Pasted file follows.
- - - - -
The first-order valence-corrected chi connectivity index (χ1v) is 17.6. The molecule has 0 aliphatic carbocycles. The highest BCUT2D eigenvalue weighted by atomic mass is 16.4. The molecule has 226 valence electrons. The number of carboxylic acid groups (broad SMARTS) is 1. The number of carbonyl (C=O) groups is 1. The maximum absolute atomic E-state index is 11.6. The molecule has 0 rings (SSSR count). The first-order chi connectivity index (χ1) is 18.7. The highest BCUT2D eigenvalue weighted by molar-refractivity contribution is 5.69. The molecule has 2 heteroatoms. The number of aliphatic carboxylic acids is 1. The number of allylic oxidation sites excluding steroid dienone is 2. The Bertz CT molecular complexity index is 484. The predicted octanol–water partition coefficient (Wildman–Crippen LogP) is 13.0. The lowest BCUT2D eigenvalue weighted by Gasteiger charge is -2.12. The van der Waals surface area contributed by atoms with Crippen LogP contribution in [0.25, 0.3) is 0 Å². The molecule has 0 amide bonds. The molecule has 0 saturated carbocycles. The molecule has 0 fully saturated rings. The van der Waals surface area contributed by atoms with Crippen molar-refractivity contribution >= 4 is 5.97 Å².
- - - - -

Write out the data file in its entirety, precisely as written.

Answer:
The first-order valence-corrected chi connectivity index (χ1v) is 17.6. The molecule has 0 aliphatic carbocycles. The highest BCUT2D eigenvalue weighted by atomic mass is 16.4. The molecule has 226 valence electrons. The number of carboxylic acid groups (broad SMARTS) is 1. The number of carbonyl (C=O) groups is 1. The maximum absolute atomic E-state index is 11.6. The molecule has 0 rings (SSSR count). The first-order chi connectivity index (χ1) is 18.7. The highest BCUT2D eigenvalue weighted by molar-refractivity contribution is 5.69. The molecule has 2 heteroatoms. The number of aliphatic carboxylic acids is 1. The number of allylic oxidation sites excluding steroid dienone is 2. The Bertz CT molecular complexity index is 484. The predicted octanol–water partition coefficient (Wildman–Crippen LogP) is 13.0. The lowest BCUT2D eigenvalue weighted by Gasteiger charge is -2.12. The van der Waals surface area contributed by atoms with Crippen LogP contribution in [0.25, 0.3) is 0 Å². The molecule has 0 amide bonds. The molecule has 0 saturated carbocycles. The molecule has 0 fully saturated rings. The van der Waals surface area contributed by atoms with Crippen molar-refractivity contribution >= 4 is 5.97 Å².